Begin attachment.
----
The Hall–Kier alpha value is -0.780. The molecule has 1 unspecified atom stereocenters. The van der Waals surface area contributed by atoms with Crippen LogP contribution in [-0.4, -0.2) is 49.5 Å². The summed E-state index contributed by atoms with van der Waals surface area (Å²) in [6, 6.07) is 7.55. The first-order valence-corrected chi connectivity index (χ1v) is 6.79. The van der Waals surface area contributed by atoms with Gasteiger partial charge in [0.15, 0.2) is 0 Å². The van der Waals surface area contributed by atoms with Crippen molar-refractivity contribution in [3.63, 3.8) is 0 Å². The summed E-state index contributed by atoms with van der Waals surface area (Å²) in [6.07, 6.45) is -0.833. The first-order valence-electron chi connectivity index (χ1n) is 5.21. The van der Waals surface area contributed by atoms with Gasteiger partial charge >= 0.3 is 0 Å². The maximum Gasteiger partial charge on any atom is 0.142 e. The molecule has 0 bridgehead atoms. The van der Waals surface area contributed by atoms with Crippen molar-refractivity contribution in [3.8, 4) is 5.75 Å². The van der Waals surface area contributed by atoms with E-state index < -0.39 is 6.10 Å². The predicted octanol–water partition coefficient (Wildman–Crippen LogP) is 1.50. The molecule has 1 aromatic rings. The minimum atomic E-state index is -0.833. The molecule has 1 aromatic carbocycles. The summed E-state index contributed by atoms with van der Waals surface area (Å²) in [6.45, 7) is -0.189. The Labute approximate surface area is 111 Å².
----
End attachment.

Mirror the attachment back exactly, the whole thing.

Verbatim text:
The Hall–Kier alpha value is -0.780. The molecule has 1 unspecified atom stereocenters. The van der Waals surface area contributed by atoms with Crippen LogP contribution in [-0.4, -0.2) is 49.5 Å². The summed E-state index contributed by atoms with van der Waals surface area (Å²) in [6, 6.07) is 7.55. The first-order valence-corrected chi connectivity index (χ1v) is 6.79. The van der Waals surface area contributed by atoms with Gasteiger partial charge in [0.15, 0.2) is 0 Å². The van der Waals surface area contributed by atoms with Crippen molar-refractivity contribution in [3.63, 3.8) is 0 Å². The summed E-state index contributed by atoms with van der Waals surface area (Å²) in [6.07, 6.45) is -0.833. The first-order valence-electron chi connectivity index (χ1n) is 5.21. The van der Waals surface area contributed by atoms with Gasteiger partial charge >= 0.3 is 0 Å². The maximum Gasteiger partial charge on any atom is 0.142 e. The molecule has 0 bridgehead atoms. The van der Waals surface area contributed by atoms with Crippen molar-refractivity contribution in [3.8, 4) is 5.75 Å². The van der Waals surface area contributed by atoms with E-state index < -0.39 is 6.10 Å². The predicted octanol–water partition coefficient (Wildman–Crippen LogP) is 1.50. The molecule has 1 aromatic rings. The minimum atomic E-state index is -0.833. The molecule has 1 aromatic carbocycles. The summed E-state index contributed by atoms with van der Waals surface area (Å²) in [6.45, 7) is -0.189. The Labute approximate surface area is 111 Å².